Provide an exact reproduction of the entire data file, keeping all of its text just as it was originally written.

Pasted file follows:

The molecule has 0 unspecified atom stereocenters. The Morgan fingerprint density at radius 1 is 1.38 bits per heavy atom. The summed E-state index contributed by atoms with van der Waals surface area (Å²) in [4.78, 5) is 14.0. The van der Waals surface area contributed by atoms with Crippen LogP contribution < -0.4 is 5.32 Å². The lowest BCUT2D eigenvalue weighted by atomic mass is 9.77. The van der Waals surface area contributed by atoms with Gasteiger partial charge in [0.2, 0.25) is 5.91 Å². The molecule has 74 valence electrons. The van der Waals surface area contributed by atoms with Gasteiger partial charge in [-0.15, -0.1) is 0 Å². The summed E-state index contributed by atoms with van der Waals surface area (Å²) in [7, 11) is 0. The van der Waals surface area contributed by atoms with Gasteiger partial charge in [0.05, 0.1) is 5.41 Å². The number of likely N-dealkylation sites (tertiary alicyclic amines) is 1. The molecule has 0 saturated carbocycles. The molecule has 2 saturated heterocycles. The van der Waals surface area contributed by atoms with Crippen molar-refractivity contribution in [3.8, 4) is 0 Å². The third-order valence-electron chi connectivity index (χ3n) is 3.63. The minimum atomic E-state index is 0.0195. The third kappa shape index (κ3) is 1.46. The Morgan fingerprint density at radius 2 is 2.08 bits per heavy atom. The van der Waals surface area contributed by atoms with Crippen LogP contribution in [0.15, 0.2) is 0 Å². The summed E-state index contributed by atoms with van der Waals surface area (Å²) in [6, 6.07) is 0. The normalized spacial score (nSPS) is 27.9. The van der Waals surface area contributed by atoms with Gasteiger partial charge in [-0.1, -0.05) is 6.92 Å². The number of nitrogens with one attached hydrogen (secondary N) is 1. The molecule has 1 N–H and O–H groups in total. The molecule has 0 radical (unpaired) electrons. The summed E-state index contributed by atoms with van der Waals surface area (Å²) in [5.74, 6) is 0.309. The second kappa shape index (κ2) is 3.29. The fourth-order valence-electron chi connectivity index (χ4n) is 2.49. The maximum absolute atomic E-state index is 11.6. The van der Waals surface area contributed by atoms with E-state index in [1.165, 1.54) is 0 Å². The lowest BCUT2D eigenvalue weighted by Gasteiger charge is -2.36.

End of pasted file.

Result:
The molecule has 0 unspecified atom stereocenters. The Morgan fingerprint density at radius 1 is 1.38 bits per heavy atom. The summed E-state index contributed by atoms with van der Waals surface area (Å²) in [4.78, 5) is 14.0. The van der Waals surface area contributed by atoms with Crippen LogP contribution < -0.4 is 5.32 Å². The lowest BCUT2D eigenvalue weighted by atomic mass is 9.77. The van der Waals surface area contributed by atoms with Gasteiger partial charge in [0.2, 0.25) is 5.91 Å². The molecule has 74 valence electrons. The van der Waals surface area contributed by atoms with Gasteiger partial charge in [-0.15, -0.1) is 0 Å². The summed E-state index contributed by atoms with van der Waals surface area (Å²) in [7, 11) is 0. The van der Waals surface area contributed by atoms with Gasteiger partial charge in [0.05, 0.1) is 5.41 Å². The number of likely N-dealkylation sites (tertiary alicyclic amines) is 1. The molecule has 0 saturated carbocycles. The molecule has 2 saturated heterocycles. The van der Waals surface area contributed by atoms with Crippen molar-refractivity contribution in [3.8, 4) is 0 Å². The third-order valence-electron chi connectivity index (χ3n) is 3.63. The minimum atomic E-state index is 0.0195. The third kappa shape index (κ3) is 1.46. The Morgan fingerprint density at radius 2 is 2.08 bits per heavy atom. The van der Waals surface area contributed by atoms with Crippen LogP contribution in [0.15, 0.2) is 0 Å². The summed E-state index contributed by atoms with van der Waals surface area (Å²) in [6, 6.07) is 0. The normalized spacial score (nSPS) is 27.9. The van der Waals surface area contributed by atoms with Gasteiger partial charge in [-0.1, -0.05) is 6.92 Å². The number of nitrogens with one attached hydrogen (secondary N) is 1. The molecule has 1 N–H and O–H groups in total. The molecule has 0 radical (unpaired) electrons. The summed E-state index contributed by atoms with van der Waals surface area (Å²) in [5.74, 6) is 0.309. The second kappa shape index (κ2) is 3.29. The fourth-order valence-electron chi connectivity index (χ4n) is 2.49. The maximum absolute atomic E-state index is 11.6. The van der Waals surface area contributed by atoms with E-state index in [1.165, 1.54) is 0 Å². The lowest BCUT2D eigenvalue weighted by Gasteiger charge is -2.36.